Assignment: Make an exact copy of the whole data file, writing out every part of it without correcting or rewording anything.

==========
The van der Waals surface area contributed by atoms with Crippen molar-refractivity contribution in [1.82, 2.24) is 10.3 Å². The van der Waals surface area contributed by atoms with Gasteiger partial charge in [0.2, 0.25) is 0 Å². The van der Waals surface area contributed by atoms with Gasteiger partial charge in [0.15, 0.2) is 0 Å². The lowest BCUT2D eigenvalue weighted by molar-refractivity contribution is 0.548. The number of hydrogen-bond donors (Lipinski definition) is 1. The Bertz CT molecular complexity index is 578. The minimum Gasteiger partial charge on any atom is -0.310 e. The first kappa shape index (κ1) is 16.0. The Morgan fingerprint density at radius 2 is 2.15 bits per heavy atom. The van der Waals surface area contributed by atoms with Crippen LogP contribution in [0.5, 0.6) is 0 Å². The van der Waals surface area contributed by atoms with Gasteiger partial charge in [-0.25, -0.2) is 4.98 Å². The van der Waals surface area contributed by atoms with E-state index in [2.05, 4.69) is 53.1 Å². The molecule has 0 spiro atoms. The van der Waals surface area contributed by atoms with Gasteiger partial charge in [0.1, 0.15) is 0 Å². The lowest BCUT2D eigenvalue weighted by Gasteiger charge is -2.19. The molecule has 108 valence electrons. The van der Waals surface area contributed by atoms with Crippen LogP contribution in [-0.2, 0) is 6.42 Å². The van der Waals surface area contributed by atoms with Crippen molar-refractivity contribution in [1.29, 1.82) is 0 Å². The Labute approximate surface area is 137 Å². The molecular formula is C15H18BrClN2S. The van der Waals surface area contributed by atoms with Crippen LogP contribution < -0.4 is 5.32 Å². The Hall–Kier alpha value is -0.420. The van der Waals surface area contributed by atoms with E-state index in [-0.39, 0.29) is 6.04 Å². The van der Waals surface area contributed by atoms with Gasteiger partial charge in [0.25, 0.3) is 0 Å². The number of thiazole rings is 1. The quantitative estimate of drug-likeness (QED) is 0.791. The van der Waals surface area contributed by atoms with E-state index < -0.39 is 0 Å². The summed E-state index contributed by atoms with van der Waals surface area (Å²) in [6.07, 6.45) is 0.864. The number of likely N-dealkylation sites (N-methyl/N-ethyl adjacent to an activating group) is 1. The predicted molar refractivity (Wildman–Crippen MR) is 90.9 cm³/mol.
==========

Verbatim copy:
The van der Waals surface area contributed by atoms with Crippen molar-refractivity contribution in [1.82, 2.24) is 10.3 Å². The van der Waals surface area contributed by atoms with Gasteiger partial charge in [0.2, 0.25) is 0 Å². The van der Waals surface area contributed by atoms with Gasteiger partial charge in [0.15, 0.2) is 0 Å². The lowest BCUT2D eigenvalue weighted by molar-refractivity contribution is 0.548. The number of hydrogen-bond donors (Lipinski definition) is 1. The Bertz CT molecular complexity index is 578. The minimum Gasteiger partial charge on any atom is -0.310 e. The first kappa shape index (κ1) is 16.0. The Morgan fingerprint density at radius 2 is 2.15 bits per heavy atom. The van der Waals surface area contributed by atoms with Crippen LogP contribution in [0.5, 0.6) is 0 Å². The van der Waals surface area contributed by atoms with Gasteiger partial charge in [-0.25, -0.2) is 4.98 Å². The van der Waals surface area contributed by atoms with E-state index in [2.05, 4.69) is 53.1 Å². The molecule has 0 spiro atoms. The van der Waals surface area contributed by atoms with Gasteiger partial charge in [0.1, 0.15) is 0 Å². The lowest BCUT2D eigenvalue weighted by Gasteiger charge is -2.19. The molecule has 108 valence electrons. The van der Waals surface area contributed by atoms with Crippen LogP contribution in [-0.2, 0) is 6.42 Å². The van der Waals surface area contributed by atoms with Crippen molar-refractivity contribution in [1.29, 1.82) is 0 Å². The Labute approximate surface area is 137 Å². The molecular formula is C15H18BrClN2S. The van der Waals surface area contributed by atoms with Crippen LogP contribution < -0.4 is 5.32 Å². The Hall–Kier alpha value is -0.420. The van der Waals surface area contributed by atoms with E-state index in [-0.39, 0.29) is 6.04 Å². The van der Waals surface area contributed by atoms with Gasteiger partial charge in [0.25, 0.3) is 0 Å². The number of thiazole rings is 1. The quantitative estimate of drug-likeness (QED) is 0.791. The van der Waals surface area contributed by atoms with E-state index < -0.39 is 0 Å². The summed E-state index contributed by atoms with van der Waals surface area (Å²) in [6.07, 6.45) is 0.864. The number of likely N-dealkylation sites (N-methyl/N-ethyl adjacent to an activating group) is 1. The predicted molar refractivity (Wildman–Crippen MR) is 90.9 cm³/mol.